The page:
[W]hen I talked to College Republicans in North Carolina, I heard constant, ridiculous allegations thrown at rivals within the organizations. This rival had an illegitimate son in Tennessee, that one paid for an abortion for some poor girl from Missouri. When I asked an innocent question about a network of political consultants in Raleigh, one College Republican stopped me imediately: "Surely you must have heard," he said ominously, his drawl thick, "about them bisexual orgies."

For what it's worth, Charles McCaslin, the former Texas College Republicans chairman, has since apologized to any gays, women—and, yes, nerds—he may have offended.

Khalid Sheikh Mohammed, the accused mastermind of the 9/11 attacks, in a Red Cross photo taken at Guantanamo Bay (left) and a photo (right) reportedly taken by US forces shortly after they first captured Mohammed in early 2003.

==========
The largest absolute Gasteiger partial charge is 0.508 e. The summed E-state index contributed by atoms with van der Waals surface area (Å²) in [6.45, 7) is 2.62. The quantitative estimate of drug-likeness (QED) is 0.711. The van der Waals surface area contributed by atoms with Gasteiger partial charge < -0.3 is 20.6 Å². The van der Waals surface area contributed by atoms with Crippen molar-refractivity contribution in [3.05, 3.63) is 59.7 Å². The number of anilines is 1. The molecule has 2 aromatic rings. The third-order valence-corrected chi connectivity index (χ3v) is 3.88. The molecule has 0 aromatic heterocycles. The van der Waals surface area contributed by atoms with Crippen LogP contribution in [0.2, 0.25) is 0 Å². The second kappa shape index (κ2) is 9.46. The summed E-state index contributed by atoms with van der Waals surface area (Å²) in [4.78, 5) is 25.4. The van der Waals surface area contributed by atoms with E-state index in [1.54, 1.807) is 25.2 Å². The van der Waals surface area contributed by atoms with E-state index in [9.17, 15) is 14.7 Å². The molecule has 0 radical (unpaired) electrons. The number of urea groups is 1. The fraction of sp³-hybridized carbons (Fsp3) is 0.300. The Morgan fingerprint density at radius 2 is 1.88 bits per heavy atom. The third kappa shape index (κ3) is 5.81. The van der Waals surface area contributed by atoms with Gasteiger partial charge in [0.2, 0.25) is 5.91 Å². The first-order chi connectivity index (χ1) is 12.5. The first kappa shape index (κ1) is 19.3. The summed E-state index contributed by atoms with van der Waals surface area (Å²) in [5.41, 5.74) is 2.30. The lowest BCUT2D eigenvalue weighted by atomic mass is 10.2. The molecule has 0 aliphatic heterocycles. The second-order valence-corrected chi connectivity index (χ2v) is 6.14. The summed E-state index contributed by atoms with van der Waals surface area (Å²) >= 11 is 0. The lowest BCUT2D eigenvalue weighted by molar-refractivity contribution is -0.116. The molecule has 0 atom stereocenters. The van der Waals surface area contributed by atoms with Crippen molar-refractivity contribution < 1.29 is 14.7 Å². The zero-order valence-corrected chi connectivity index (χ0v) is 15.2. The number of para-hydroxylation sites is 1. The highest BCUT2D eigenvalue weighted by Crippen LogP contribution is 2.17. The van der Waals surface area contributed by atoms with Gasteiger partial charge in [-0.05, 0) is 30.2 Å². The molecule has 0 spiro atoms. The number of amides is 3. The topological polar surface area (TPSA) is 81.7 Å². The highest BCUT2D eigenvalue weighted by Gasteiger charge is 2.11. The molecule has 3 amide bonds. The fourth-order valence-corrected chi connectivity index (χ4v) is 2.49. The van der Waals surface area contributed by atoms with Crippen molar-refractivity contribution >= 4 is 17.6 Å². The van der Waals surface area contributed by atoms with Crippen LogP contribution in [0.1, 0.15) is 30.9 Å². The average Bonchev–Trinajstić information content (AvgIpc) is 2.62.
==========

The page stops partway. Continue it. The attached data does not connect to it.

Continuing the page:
During the 2008 presidential campaign, civil libertarians hoped that Barack Obama would roll back what they saw as the worst of the Bush administration's counterterrorism policies. Obama fell far short of their hopes, and now he's dealt them yet another punch to the gut. On Monday afternoon, just hours after the Obama campaign texted its launch announcement to supporters, Attorney General Eric Holder announced that purported 9/11 mastermind Khalid Sheikh Mohammed and other suspected 9/11 plotters will be tried by Obama's version of the Bush-era military commissions.

So on the same day he formally asked America for a second term in office, Barack Obama moved to ensure that the Bush administration's Guantanamo-Bay-based system of two-tiered justice for horrific terrorism-related crimes will endure.